Terms of Use For FixedByVonnie

By proceeding to access fixedByVonnie.com, you expressly acknowledge, and agree to, all of the following:

fixedByVonnie.com is a personal website and blog owned by Security Plus Pro LLC, which is being presented for informational purposes only. The views on this website are solely those of the website owner (and not those of any employer or of any professional associations affiliated with the website owner).  Any views expressed in this website and any information presented on this website, or in any of its blog entries, should not be relied on for any purpose whatsoever other than as the personal opinions of the website owner.  The website owner expressly disclaims any and all liability for any information presented on this site.  The owner of this website and its blog posts shall not be held liable, and shall be held harmless, for any errors or omissions in any information or representations contained in this website, or in any of its blog entries.  The website owner also expressly disclaims any liability for the current or future availability of any such information. The website owner makes no representations as to the accuracy or completeness of any information on this website or which may be found by following any link on this website. The website owner shall not be held liable for any losses, injuries, damages, claims, or causes of action, from the display or use of any information on this website or in any of its blog entries. If you use the information on this website, or on any of its blog entries, you do so solely at your own risk.

Chrome is getting better - fixedByVonnie

Chrome is getting better

Google knows everything.

Just admit it and stop trying to opt out of omniscience.  There’s nothing you can do to run from Google.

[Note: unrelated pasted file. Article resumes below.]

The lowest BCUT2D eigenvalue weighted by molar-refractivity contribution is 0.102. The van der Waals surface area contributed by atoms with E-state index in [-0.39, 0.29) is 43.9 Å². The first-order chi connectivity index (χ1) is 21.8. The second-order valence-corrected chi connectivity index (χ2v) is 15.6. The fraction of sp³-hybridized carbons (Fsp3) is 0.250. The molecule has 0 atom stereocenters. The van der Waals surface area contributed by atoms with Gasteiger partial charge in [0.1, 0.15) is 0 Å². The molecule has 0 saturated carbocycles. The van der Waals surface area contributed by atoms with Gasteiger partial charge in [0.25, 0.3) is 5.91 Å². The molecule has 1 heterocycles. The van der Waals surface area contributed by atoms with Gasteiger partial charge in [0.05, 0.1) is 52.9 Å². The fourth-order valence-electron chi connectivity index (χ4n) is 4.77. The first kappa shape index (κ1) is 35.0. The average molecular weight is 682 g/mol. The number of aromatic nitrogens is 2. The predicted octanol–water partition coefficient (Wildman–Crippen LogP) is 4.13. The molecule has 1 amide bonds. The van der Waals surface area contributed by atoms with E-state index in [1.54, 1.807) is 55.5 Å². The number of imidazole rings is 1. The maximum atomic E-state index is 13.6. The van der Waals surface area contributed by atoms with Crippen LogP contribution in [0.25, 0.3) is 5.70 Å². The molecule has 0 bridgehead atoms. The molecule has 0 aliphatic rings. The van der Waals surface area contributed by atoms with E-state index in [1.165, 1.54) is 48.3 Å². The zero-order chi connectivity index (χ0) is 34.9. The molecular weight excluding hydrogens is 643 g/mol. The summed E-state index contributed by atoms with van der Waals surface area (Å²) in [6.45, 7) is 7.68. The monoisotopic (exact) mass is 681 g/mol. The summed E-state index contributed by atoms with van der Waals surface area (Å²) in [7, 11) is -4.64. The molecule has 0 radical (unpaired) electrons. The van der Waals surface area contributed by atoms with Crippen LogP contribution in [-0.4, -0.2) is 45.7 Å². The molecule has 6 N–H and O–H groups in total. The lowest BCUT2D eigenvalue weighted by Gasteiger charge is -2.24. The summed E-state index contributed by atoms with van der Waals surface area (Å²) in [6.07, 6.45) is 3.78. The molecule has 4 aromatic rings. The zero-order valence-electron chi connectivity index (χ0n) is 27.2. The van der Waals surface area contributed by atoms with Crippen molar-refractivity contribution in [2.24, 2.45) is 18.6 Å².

But this isn’t always a bad thing.  Let me explain what I mean.

Since 2012, Google’s Safe Browsing initiative has been helping about a billion users daily stay safe online.  The Safe Browsing algorithm is a like a digital lion which inexorably hunts down calumnious web sites.  Any pages that smell like malware are tagged and added to a giant database of dangerous sites.

On September 17th 2011, Google infused a client side version of Safe Browsing directly into Google Chrome.  The concomitant result was as surge in phishing warnings and users were in control of the kind of content they consumed.

Today, there are well over 350,000 compromised websites in the Safe Browsing database and rate of accretion doesn’t appear to be slowing down.

The most disquieting fact is that an appreciable number of the sites marked unsafe are actually innocent websites which were compromised during a hack.  Conversely, there are few sites specifically built to cause bedlam but most are valid sites that we all trust.

That’s the scary news.

Conspicuous warnings

The good news is that Google is making ardent strides to help you get the upper-hand on the bad guys out there.

Last week, Lucas Ballard, Software Engineer for Google Online Security, announced on the Google Blog that now Chrome will show you a new warning before downloading unwanted software.

The warning is obnoxiously loud, is blood red and basically says “Oh crap! What did I do wrong?”

And like McDonald’s, I’m loving it’

Just in case you didn't know, don't go to getfreemalware.com

Clicking the red Back to Safety button in the bottom right corner is like pressing the ejection button in a fighter jet: it’s a quick escape that will quickly expels disaster.

I think the bright new Chrome warning box is a big step forward in fighting malware.  And with the recent proliferation of malware like Superfish and many others, Google should be praised for making it harder for people to infect themselves.  Hopefully other browsers will follow Google’s lead and trigger a recrudescence of tighter security controls.

Google also let’s webmaster know if their sites are pushing malware.  Webmasters can click through Google Webmaster Tools to see if their site is triggering malware warnings in Chrome (which could be a clue that it was hacked)

Security Issues show up in Google Webmaster Tools

or even click through notifications in Google Analytics to see what’s going on.

Google Analytics now has Malware Notifications

So now I want to hear from you.  Talk to me.

What do you think of Google’s recent strides to fortify Chrome? Will it really help people stay safe from malware?  I’m curious what your thoughts are on this.  Let me know in the comments!


Connect with Vonnie on Twitter

Posted in Google Chrome, News, Web Browsers Tagged with: , , ,
  • Tom Austin

    Does Google release Chrome way before it’s ready like Microsoft does with Internet Explorer ? There seem to be endless patches for Explorer because it won’t play well with other Microsoft products, or security holes big enough to drive a truck through.